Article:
Written by : Aleksandar Erceg, Co-Chair, Leadership Wisconsin 2018 Croatia Seminar
And there it is – Dubrovnik!
The jewel of the Mediterranean and Croatia, the former independent city Republic, a MUST see in Croatia…. Just let yourself finish these sentences. This will be last stop of your trip in Croatia and this is the last blog (article) I will be writing before you come to Croatia and I do hope that this only increased your wish to come to Croatia. Be sure that you prepare sunglasses for your stay in Croatia because you will need it especially at seaside.
On your way from Split to Dubrovnik you will stop in Ston. Ston is a village and municipality in the Dubrovnik-Neretva County which is located at the south of isthmus of the Pelješac peninsula. Ston is famous for the Stone walls which were built by Dubrovnik Republic. The Republic acquired Pelješac and erected a monumental defensive system, the largest fortification and urban achievements in Europe at the time. They invested huge sums of money and employed the famous builders and designers (www.ston.hr). Ston is also famous for its white gold mines – salt. This treasure is harvested only one time during the year and this makes it even more valuable. Dalmatia has a long history of mariculture. Traces of primitive oyster farming-petrified oak branches with attached oyster shells-were noted by Roman chroniclers and the first written documents are from the time of the Dubrovnik Republic. In 17th century there was collection and sale of oysters while in 18th century there was a procedure for granting oyster rearing concessions. At the end of 19th century, development of modem mariculture began. You will be visiting one of the companies involved in the oysters business. Last but not least is more wines. Producing and growing wine is over 100 years old tradition on Pelješac. Good soil and position are significant for the good red wine which you will be able to taste.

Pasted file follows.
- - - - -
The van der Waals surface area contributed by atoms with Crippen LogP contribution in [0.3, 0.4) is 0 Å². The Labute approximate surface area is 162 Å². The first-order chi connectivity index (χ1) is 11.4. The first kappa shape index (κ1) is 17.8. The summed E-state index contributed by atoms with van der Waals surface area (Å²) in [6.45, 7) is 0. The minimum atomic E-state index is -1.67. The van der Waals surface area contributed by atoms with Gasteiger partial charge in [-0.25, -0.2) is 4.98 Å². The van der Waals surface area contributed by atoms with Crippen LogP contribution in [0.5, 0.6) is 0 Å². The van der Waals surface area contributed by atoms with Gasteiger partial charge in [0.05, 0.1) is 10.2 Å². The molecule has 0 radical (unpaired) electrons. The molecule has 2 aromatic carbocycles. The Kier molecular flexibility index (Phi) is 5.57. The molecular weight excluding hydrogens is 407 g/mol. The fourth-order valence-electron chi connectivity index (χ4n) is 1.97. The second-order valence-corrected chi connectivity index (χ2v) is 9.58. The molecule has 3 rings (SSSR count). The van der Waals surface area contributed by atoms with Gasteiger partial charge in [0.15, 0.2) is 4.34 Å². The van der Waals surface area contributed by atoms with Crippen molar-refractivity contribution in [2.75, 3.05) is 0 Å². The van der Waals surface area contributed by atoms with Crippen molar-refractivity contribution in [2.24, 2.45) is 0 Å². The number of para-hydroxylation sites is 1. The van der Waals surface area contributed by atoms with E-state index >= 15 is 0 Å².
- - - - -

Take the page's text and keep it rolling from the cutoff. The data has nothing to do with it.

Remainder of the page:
Dubrovnik is a Croatian city on the Adriatic Sea and is one of the most prominent tourist destinations in the Mediterranean Sea. In the late 1970-ties the city of Dubrovnik joined the UNESCO list of World Heritage Sites. The prosperity of the city was historically based on maritime trade; as the capital of the maritime Republic of Ragusa, it achieved a high level of development, particularly during the 15th and 16th centuries, as it became notable for its wealth and skilled diplomacy. After decline of the Republic, Napoleon conquered Dubrovnik (1806), then came the English (1814) and Habsburg Empire (1815). Dubrovnik is full of sights and they include: Sponza Palace (from the 16th century), the Rector’s Palace, the St. Saviour Church, Franciscan Church and Monastery, St. Blaise church, Dubrovnik’s Baroque Cathedral and Dominican Monastery. If you will have a chance to walk on the Dubrovnik walls do not miss that opportunity. It is a worthwhile activity – wall run almost 2 kilometres (1.2 miles) around the city. The walls are 4 to 6 metres (13–20 feet) thick on the landward side but are much thinner on the seaward side. The system of turrets and towers were intended to protect the vulnerable city. The walls of Dubrovnik have also been a popular filming location for the fictional city of King’s Landing in the HBO television series, Game of Thrones.
You will be able to hear more about economy, education and tourism and how they interconnect and make Dubrovnik what it is during your stay.
Finally, this was last sentence from me before you meet me in the bus at Zagreb airport. See you in 10 days!